I must say there have been a few changes to the artists linoleum used to make linocuts/linoprints over the last 30 years or so. Many people will remember those old hard brown squares of lino we valiantly tried to carve in our high school art classes! Well they have progressed since then…thank goodness!!
Below are some of the samples of the lino that I have used over the past 20 years – much of which is from the past 10 years. Just a few small thoughts of my experiences with these different types of artists lino.
This is the original hard lino from a very long time ago….
nostalgic…but it is hard to carve, turning many a high school student off linocuts for life!
This is the original grey silkcut lino/
I used this over a few years
Many of my earlier linoprints use this lino.
This is the light brown lino silkcut replaced the lovely grey with.
I found it difficult to carve.
So sourced some other linoleum listed below….
This is a very flexible easy to carve lino.
It has a smooth surface for printing and does not need to be heated for carving. However I found for fine detail work it does have a tendency to chip off a little.
This is Armstrong dark brown lino.
I have found it carves nicely and easily but again can ‘chip’ off smaller fine details more easily than other lino but a little less than the light red brown lino above
This is the current light grey silkcut lino.
It is a little firmer to carve than the above 2 brown lino but it does chip less so can be better for finer detail. I must say I do like this new style the silkcut have produced.
hi there! hopefully you get this, i know you posted this last year! i wanted to know because i am just now starting to experiment with incorporating linocuts into my line of greeting cards. do you talk anywhere about the kinds of ink to use? i used screenprint ink, but not sure how diff that is from block ink. and do you clean the block after so that they can be reused in another run of printing? i posted my very first rough draft print last night, still got a ways to go. i made a cherry tree with a cage, because after i print i will hotglue a folded origami crane sitting on top of the branch. any info you have as far as the ink would be great, i’ll keep reading your posts too! maybe you could follow my blog too!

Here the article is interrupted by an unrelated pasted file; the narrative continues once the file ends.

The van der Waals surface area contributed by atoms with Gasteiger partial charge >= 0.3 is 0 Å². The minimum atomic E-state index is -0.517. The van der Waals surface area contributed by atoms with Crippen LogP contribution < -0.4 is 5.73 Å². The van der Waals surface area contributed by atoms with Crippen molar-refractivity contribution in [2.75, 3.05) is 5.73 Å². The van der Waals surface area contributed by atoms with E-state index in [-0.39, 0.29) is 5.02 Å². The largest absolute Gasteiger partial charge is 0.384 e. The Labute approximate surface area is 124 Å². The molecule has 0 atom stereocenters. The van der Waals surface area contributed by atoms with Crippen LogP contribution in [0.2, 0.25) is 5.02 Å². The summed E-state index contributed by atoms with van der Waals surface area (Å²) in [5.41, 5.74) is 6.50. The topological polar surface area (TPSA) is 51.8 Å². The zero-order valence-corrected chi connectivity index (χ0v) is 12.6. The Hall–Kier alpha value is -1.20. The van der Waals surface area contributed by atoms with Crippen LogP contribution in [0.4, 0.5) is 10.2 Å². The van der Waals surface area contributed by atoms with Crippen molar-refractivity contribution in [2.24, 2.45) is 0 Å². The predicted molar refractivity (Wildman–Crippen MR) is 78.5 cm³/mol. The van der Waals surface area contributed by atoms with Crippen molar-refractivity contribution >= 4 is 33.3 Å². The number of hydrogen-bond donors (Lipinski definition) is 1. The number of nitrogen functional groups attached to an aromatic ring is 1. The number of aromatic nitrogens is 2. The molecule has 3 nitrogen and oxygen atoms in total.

Screen printing inks are designed to be pushed through a fine screen so are not really the right consistency for relief printing.
Relief printing inks have a ‘thicker’ quality that can be rolled out with a roller or brayer and then transferred onto the block for printing.
There are two basic types of relief printing inks for linocuts – water-based and oil-based. I use oil-based ink as I then handcolour using watercolours – they need be cleaned up using turps or something like vegetable oil etc. You can also use water-based relief printing inks – which have the advantage of having a water wash up. Many linocut artists use waterbased inks especially when using multiple blocks or reduction blocks using different colours.
I prefer the effect I can achieve for my work with wildflowers etc using the hand colouring with watercolour. I also enjoy working with this particular process at this time.
All the best with your linocuts and your cards.
I have used Linoleum from a 500 sq feet area. The Linoleum has been taken off the floor in strips.